• This day after the centenary of the last of the Fatima apparitions is an opportunity for us to ponder Mary in this way and to learn from her. In asking us and the three shepherd children to pray for the conversion of sinners, she is asking us to share in her prayer, and the prayer of the whole Church, to “forgive us our sins” and “deliver us from evil.” In asking us to pray the Rosary, she’s inviting us into her school, to learn how to look at her Son and the world through the eyes of her heart. In summoning us to consecration to her heart, she’s trying to form in us an obedient heart, a heart that treasures the word of God and makes that word the texture of our interior, a heart that is pure and sees God, a heart that mourns over others suffering, a heart that courageously loves to the point of pouring itself out for others. She loved us so much that, coming down from heaven with God’s permission, she summoned us, and through us summoned others, to blessedness by helping us to imitate her.
  • In today’s first reading, we see this way of beatitude contrasted with another way of life. It’s about the “day of the Lord,” which points not only to the arrival of Jesus as the Messiah but also to his second coming and the judgment that comes with it. There will be vats overflowing with malice, stars and moon darkened, heavens and earth quaking, on one side, with desert and waste for “Edom” and “Egypt.” On the other, there will be the Lord, his moly mountain, dripping new wine and flowing with milk, with overflowing channels of water. It will be a place of life. The first path is for ones who refuse to listen to the Word of God or who only half-listen, letting it slip through the other ear as they go about and do as they please. The second is for those who, like Mary, hear inwardly and do. Mary, in Fatima, was reminding us that Hell is real, and that the path to the kingdom is a choice to behave differently from all those who on the broad road leading to perdition. With maternal life, she calls us to follow her, as she follows her Son.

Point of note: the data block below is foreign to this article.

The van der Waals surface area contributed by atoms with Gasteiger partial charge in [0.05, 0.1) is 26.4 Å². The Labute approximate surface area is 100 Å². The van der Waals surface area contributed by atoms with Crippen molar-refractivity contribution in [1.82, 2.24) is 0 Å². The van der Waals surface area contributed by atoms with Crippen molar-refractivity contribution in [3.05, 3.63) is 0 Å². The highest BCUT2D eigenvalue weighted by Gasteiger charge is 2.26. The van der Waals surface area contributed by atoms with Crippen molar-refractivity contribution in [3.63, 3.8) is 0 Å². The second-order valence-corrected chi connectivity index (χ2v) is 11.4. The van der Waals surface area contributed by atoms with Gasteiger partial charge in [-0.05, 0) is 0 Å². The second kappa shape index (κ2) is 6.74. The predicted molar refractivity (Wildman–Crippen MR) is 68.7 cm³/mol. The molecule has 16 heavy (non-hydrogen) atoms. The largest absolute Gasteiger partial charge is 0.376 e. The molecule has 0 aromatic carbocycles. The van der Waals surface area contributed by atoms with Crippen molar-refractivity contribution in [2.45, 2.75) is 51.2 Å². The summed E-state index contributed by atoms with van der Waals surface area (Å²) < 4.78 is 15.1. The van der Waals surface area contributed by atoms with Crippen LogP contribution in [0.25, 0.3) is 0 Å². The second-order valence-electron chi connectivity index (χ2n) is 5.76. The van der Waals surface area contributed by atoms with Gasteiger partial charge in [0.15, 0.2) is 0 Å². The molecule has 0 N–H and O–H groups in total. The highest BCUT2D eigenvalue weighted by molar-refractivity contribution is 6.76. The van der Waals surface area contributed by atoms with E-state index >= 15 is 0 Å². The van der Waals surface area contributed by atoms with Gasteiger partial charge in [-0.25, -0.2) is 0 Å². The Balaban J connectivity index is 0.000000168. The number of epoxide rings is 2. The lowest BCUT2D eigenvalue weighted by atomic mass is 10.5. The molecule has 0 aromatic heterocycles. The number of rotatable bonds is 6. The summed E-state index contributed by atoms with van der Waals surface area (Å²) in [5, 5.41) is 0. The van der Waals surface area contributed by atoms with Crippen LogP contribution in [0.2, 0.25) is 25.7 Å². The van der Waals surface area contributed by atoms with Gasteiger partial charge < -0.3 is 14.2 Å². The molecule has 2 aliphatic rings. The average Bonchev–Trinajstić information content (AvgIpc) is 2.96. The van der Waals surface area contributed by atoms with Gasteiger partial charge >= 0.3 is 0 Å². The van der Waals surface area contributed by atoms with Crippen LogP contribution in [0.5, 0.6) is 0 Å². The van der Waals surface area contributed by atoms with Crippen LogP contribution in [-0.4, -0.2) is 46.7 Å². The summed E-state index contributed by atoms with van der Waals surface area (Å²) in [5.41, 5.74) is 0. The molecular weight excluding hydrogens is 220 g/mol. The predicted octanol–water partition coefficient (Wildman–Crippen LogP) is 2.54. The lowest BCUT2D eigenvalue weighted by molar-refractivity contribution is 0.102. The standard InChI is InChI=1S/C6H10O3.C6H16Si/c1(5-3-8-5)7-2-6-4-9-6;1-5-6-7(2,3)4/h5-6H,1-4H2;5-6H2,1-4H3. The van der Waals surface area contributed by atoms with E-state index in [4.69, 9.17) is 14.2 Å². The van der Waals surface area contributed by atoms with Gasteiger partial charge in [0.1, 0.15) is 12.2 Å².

• Today the anonymous woman praised Mary for her physical relationship to Jesus, for her immaculate womb that housed him for nine months, for the breasts that nursed him for longer. In a similar way people could praise us for our tongues and throats and digestive tracts who will soon be touched by the same body, blood, soul and divinity of the blessed Fruit of Mary’s womb. But Jesus wants to praise us for something far greater, for our truly being his brother, son or daughter of his Father, and even in some mysterious way his mother, conceiving him within through our ears, and becoming so pregnant with him that we have to “give him to the light.” He wants to say of us, together with his mother, “Blessed rather are those who hear the word of God and do it.” May we respond to Mary’s intercession to be included in that praise!